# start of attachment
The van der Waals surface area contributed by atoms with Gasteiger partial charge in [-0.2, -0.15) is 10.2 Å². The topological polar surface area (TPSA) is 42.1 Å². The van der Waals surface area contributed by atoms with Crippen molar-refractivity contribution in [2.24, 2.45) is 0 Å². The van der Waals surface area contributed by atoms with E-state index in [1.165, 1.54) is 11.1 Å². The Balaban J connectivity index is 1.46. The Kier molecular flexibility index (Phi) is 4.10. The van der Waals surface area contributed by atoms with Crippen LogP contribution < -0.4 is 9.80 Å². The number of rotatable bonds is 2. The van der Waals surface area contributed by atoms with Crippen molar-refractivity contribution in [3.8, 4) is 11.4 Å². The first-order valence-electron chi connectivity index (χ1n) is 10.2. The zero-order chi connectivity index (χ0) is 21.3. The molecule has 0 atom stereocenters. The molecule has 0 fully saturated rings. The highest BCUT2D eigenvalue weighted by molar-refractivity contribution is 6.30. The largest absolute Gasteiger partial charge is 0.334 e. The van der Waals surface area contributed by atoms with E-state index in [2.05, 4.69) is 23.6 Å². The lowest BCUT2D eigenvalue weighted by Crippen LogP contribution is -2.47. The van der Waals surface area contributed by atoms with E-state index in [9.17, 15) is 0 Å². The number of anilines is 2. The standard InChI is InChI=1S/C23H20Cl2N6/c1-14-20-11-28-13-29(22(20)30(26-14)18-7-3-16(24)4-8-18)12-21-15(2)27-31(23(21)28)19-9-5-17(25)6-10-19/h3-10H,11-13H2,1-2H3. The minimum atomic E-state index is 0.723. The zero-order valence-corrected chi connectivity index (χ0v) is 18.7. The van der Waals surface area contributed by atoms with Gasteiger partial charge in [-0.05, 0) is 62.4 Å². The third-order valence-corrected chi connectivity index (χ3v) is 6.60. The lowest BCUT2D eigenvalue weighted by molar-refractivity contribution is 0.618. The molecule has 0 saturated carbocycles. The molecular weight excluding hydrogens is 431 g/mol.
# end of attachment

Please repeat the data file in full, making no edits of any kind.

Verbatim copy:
The van der Waals surface area contributed by atoms with Gasteiger partial charge in [-0.2, -0.15) is 10.2 Å². The topological polar surface area (TPSA) is 42.1 Å². The van der Waals surface area contributed by atoms with Crippen molar-refractivity contribution in [2.24, 2.45) is 0 Å². The van der Waals surface area contributed by atoms with E-state index in [1.165, 1.54) is 11.1 Å². The Balaban J connectivity index is 1.46. The Kier molecular flexibility index (Phi) is 4.10. The van der Waals surface area contributed by atoms with Crippen LogP contribution < -0.4 is 9.80 Å². The number of rotatable bonds is 2. The van der Waals surface area contributed by atoms with Crippen molar-refractivity contribution in [3.8, 4) is 11.4 Å². The first-order valence-electron chi connectivity index (χ1n) is 10.2. The zero-order chi connectivity index (χ0) is 21.3. The molecule has 0 atom stereocenters. The molecule has 0 fully saturated rings. The highest BCUT2D eigenvalue weighted by molar-refractivity contribution is 6.30. The largest absolute Gasteiger partial charge is 0.334 e. The van der Waals surface area contributed by atoms with E-state index in [2.05, 4.69) is 23.6 Å². The lowest BCUT2D eigenvalue weighted by Crippen LogP contribution is -2.47. The van der Waals surface area contributed by atoms with E-state index in [9.17, 15) is 0 Å². The number of anilines is 2. The standard InChI is InChI=1S/C23H20Cl2N6/c1-14-20-11-28-13-29(22(20)30(26-14)18-7-3-16(24)4-8-18)12-21-15(2)27-31(23(21)28)19-9-5-17(25)6-10-19/h3-10H,11-13H2,1-2H3. The minimum atomic E-state index is 0.723. The zero-order valence-corrected chi connectivity index (χ0v) is 18.7. The van der Waals surface area contributed by atoms with Gasteiger partial charge in [-0.05, 0) is 62.4 Å². The third-order valence-corrected chi connectivity index (χ3v) is 6.60. The lowest BCUT2D eigenvalue weighted by molar-refractivity contribution is 0.618. The molecule has 0 saturated carbocycles. The molecular weight excluding hydrogens is 431 g/mol.